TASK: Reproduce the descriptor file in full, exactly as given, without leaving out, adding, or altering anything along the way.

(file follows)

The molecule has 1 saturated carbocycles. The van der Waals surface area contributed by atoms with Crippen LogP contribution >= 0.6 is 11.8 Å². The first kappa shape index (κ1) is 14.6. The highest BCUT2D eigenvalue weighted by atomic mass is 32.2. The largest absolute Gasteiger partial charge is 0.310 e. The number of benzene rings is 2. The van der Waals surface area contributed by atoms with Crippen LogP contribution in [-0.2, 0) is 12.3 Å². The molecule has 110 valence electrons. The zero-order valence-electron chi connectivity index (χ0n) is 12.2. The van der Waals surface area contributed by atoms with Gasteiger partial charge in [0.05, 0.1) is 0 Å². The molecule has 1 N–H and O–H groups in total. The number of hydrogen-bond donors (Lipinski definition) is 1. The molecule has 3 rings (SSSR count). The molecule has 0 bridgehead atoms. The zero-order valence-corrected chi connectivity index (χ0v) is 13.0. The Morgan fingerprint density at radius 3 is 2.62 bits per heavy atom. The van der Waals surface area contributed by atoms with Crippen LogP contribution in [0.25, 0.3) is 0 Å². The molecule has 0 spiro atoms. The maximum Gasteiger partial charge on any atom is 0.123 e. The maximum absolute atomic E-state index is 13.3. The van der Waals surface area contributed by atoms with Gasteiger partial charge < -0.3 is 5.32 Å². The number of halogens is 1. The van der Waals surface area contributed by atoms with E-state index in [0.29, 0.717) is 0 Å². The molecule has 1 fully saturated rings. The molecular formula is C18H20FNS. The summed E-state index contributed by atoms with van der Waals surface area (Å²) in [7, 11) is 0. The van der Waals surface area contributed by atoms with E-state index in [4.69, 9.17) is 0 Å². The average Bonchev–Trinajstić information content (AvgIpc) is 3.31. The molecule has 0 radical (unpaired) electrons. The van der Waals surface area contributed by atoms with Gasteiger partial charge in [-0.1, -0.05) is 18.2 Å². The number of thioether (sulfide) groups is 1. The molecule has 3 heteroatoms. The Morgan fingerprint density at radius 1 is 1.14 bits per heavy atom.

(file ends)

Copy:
The molecule has 1 saturated carbocycles. The van der Waals surface area contributed by atoms with Crippen LogP contribution >= 0.6 is 11.8 Å². The first kappa shape index (κ1) is 14.6. The highest BCUT2D eigenvalue weighted by atomic mass is 32.2. The largest absolute Gasteiger partial charge is 0.310 e. The number of benzene rings is 2. The van der Waals surface area contributed by atoms with Crippen LogP contribution in [-0.2, 0) is 12.3 Å². The molecule has 110 valence electrons. The zero-order valence-electron chi connectivity index (χ0n) is 12.2. The van der Waals surface area contributed by atoms with Gasteiger partial charge in [0.05, 0.1) is 0 Å². The molecule has 1 N–H and O–H groups in total. The number of hydrogen-bond donors (Lipinski definition) is 1. The molecule has 3 rings (SSSR count). The molecule has 0 bridgehead atoms. The zero-order valence-corrected chi connectivity index (χ0v) is 13.0. The Morgan fingerprint density at radius 3 is 2.62 bits per heavy atom. The van der Waals surface area contributed by atoms with Crippen LogP contribution in [0.25, 0.3) is 0 Å². The molecule has 0 spiro atoms. The maximum Gasteiger partial charge on any atom is 0.123 e. The maximum absolute atomic E-state index is 13.3. The van der Waals surface area contributed by atoms with Gasteiger partial charge < -0.3 is 5.32 Å². The number of halogens is 1. The van der Waals surface area contributed by atoms with E-state index in [0.29, 0.717) is 0 Å². The molecule has 1 fully saturated rings. The molecular formula is C18H20FNS. The summed E-state index contributed by atoms with van der Waals surface area (Å²) in [7, 11) is 0. The van der Waals surface area contributed by atoms with E-state index in [4.69, 9.17) is 0 Å². The average Bonchev–Trinajstić information content (AvgIpc) is 3.31. The molecule has 0 radical (unpaired) electrons. The van der Waals surface area contributed by atoms with Gasteiger partial charge in [-0.1, -0.05) is 18.2 Å². The number of thioether (sulfide) groups is 1. The molecule has 3 heteroatoms. The Morgan fingerprint density at radius 1 is 1.14 bits per heavy atom.